شعب الأويغور   شعب تركي مسلم يكابد من اضطهاد الاستعمار الصيني  ويدعوا أخوانه واخواته في العقيدة  للاطلاع على احواله ومعاناته

 
History   OF East Turkistan     :  By Anwar Yusuf
                   The largest ethnic group in Eastern Turkistan are, as noted, the Uighurs -- a Turkic people whose history reaches back more than 2,000 years. During the eigth and ninth centuries the Uighur Empire dominated the Mongolia steppe. Eventually, after their defeat in 840 A.D. by the Kirghiz, the Uighurs moved south -- settling in Eastern Turkistan and becoming part of the Turkic Karakhanid Empire. (Other Uighurs settled in what is now China's Gansu province. Though they speak Chinese, they still see themselves as descending from the Uighur people.)

The Mongol Empire swept into Eastern Turkistan early in the 13th century, and for the next 500 years Eastern Turkistan was part of what became know as the Turkic - Mongol Empire. One of the striking aspects of this period was the extent to which the Mongols adopted Turkic culture: militarily triumphant they rapidly became assimiliated.

The Manchus, having conquered China, invaded Eastern Turkistan in 1759, dominating it until 1862. During this period the Turkic people of Eastern Turkistan rebelled 42 times. In 1863, with the help of the Ottoman Empire, Eastern Turkistanis expelled the Manchus, founding the independent state of Eastern Turkistan. The new state established diplomatic relations with the Ottoman, British and Russian Empires; however, the maneuverings among the Great Powers led to a new Chinese invasion in 1876 -- this time with the support of the British who feared the expansion of Russia. China regained control of Eastern Turkistan the next year and formally annexed the province in 1884 -- giving it the name Xinjiang.

Nationalist Chinese, under the leadership of Sun Yat Sen, overthrew the Manchu Empire in 1911, establishing the Republic of China. Encouraged by the turmoil inside China, Eastern Turkistanis again rebelled. In 1933 they were able, briefly, to establish an independent Eastern Turkistan Islamic Republic headquartered in the city of Kashgar. In 1944, their rebellion had greater permanence: the Eastern Turkistan Republic set up in that year in three of the provinces districts (centered on the Ili Valley) lasted until 1949 when the Soviet Union supported the newly victorious Communist rulers of China in reacquiring total control.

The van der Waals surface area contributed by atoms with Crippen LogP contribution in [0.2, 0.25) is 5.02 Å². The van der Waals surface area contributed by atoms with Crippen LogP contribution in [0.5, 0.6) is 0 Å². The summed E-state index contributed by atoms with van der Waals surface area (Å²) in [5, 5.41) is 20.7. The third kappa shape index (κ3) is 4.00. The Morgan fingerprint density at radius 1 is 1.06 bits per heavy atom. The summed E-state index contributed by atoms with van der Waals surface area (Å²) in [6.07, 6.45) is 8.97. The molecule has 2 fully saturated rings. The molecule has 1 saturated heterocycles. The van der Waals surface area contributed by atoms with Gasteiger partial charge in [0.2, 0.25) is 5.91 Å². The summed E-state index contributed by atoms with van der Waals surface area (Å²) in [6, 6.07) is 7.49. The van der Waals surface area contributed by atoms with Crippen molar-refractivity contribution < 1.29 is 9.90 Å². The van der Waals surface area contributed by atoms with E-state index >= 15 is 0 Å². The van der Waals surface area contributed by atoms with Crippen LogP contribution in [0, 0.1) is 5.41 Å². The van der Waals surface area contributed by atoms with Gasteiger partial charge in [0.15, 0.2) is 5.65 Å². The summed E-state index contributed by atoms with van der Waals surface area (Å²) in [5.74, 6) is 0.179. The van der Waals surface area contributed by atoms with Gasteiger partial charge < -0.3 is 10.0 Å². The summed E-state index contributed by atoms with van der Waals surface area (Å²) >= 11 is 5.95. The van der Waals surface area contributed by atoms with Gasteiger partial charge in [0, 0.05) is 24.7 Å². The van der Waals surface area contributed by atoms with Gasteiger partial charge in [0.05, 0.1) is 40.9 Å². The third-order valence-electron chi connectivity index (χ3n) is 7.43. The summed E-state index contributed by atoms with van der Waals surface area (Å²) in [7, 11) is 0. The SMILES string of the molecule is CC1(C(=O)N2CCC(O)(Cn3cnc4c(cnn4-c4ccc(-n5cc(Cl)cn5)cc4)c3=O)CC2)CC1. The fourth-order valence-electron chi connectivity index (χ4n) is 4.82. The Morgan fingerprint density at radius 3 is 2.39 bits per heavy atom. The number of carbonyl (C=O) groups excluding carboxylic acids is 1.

In 1955, Beijing renamed the province Xinjiang Uighur Autonomous Region.

 

A History of Repression

Resistance to Chinese rule has been a basic reality in Eastern Turkistan for more than two centuries. Equally basic has been Chinese repression which has taken numerous forms.

Reflecting their success in other parts of their empire, China has pursued a policy of "divide and conquer" in Eastern Turkistan. As the Soviets did throughout Central Asia so also Chinese authorities have sought to emphasize the differences found among the Turkic people of Xinjiang. They sought, and continue to seek, to play Uighurs against Kazakhs and Kazakhs against Uzbeks. It is a policy that has had some success, though the Turkic people of the province have remained far more aware of the many linguistic, historical, cultural and religious factors they have in common.

Whether China's central government has had strong control over the outlying province, or the local warlord has generally been in charge, the Turkic people have consistently found themselves to be second class citizens in their own home. As China has accelerated in recent years the effort to absorb Eastern Turkistan through the importation of millions of Han, Turkic people have found themselves losing more and more ground. The best jobs, schools, and housing go to Han -- at the expense of the Turkic people.

Repression by force has continued to the modern day. How many people have died is not clear, but many who follow this struggle estimate the number to be at least one million persons since China's reacquisition of total control in 1949. One half million persons have been driven into exile. Hundreds of thousand have been arrested with many sent to prison camps, often never to be heard from again.